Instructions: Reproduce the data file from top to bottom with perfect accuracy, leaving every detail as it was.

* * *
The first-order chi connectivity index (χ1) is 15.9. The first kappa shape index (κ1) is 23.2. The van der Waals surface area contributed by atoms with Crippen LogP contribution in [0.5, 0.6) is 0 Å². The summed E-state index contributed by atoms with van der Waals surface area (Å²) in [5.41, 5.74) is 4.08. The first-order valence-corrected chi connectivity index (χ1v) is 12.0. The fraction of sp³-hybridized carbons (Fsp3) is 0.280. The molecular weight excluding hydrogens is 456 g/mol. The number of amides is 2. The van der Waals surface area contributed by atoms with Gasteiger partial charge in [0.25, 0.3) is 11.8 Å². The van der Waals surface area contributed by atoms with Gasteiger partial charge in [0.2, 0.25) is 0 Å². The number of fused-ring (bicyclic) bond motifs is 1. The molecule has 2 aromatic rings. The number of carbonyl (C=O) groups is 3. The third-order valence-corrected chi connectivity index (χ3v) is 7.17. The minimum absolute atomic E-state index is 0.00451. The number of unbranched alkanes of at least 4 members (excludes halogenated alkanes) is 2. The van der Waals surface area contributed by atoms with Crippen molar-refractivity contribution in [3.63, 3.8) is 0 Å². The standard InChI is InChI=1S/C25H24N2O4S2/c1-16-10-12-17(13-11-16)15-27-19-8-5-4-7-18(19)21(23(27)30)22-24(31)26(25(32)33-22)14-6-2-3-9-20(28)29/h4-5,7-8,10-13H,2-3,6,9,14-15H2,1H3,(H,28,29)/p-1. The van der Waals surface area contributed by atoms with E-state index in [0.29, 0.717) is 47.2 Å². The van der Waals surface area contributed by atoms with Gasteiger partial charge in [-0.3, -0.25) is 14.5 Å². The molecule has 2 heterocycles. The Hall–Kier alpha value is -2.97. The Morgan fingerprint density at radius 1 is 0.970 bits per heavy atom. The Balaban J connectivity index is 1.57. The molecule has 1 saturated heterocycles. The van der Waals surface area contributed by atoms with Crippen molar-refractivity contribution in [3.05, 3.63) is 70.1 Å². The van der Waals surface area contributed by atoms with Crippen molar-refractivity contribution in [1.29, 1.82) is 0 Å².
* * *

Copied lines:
The first-order chi connectivity index (χ1) is 15.9. The first kappa shape index (κ1) is 23.2. The van der Waals surface area contributed by atoms with Crippen LogP contribution in [0.5, 0.6) is 0 Å². The summed E-state index contributed by atoms with van der Waals surface area (Å²) in [5.41, 5.74) is 4.08. The first-order valence-corrected chi connectivity index (χ1v) is 12.0. The fraction of sp³-hybridized carbons (Fsp3) is 0.280. The molecular weight excluding hydrogens is 456 g/mol. The number of amides is 2. The van der Waals surface area contributed by atoms with Gasteiger partial charge in [0.25, 0.3) is 11.8 Å². The van der Waals surface area contributed by atoms with Gasteiger partial charge in [0.2, 0.25) is 0 Å². The number of fused-ring (bicyclic) bond motifs is 1. The molecule has 2 aromatic rings. The number of carbonyl (C=O) groups is 3. The third-order valence-corrected chi connectivity index (χ3v) is 7.17. The minimum absolute atomic E-state index is 0.00451. The number of unbranched alkanes of at least 4 members (excludes halogenated alkanes) is 2. The van der Waals surface area contributed by atoms with Crippen molar-refractivity contribution in [3.63, 3.8) is 0 Å². The standard InChI is InChI=1S/C25H24N2O4S2/c1-16-10-12-17(13-11-16)15-27-19-8-5-4-7-18(19)21(23(27)30)22-24(31)26(25(32)33-22)14-6-2-3-9-20(28)29/h4-5,7-8,10-13H,2-3,6,9,14-15H2,1H3,(H,28,29)/p-1. The van der Waals surface area contributed by atoms with E-state index in [0.29, 0.717) is 47.2 Å². The van der Waals surface area contributed by atoms with Gasteiger partial charge in [-0.3, -0.25) is 14.5 Å². The molecule has 2 heterocycles. The Hall–Kier alpha value is -2.97. The Morgan fingerprint density at radius 1 is 0.970 bits per heavy atom. The Balaban J connectivity index is 1.57. The molecule has 1 saturated heterocycles. The van der Waals surface area contributed by atoms with Crippen molar-refractivity contribution in [3.05, 3.63) is 70.1 Å². The van der Waals surface area contributed by atoms with Crippen molar-refractivity contribution in [1.29, 1.82) is 0 Å².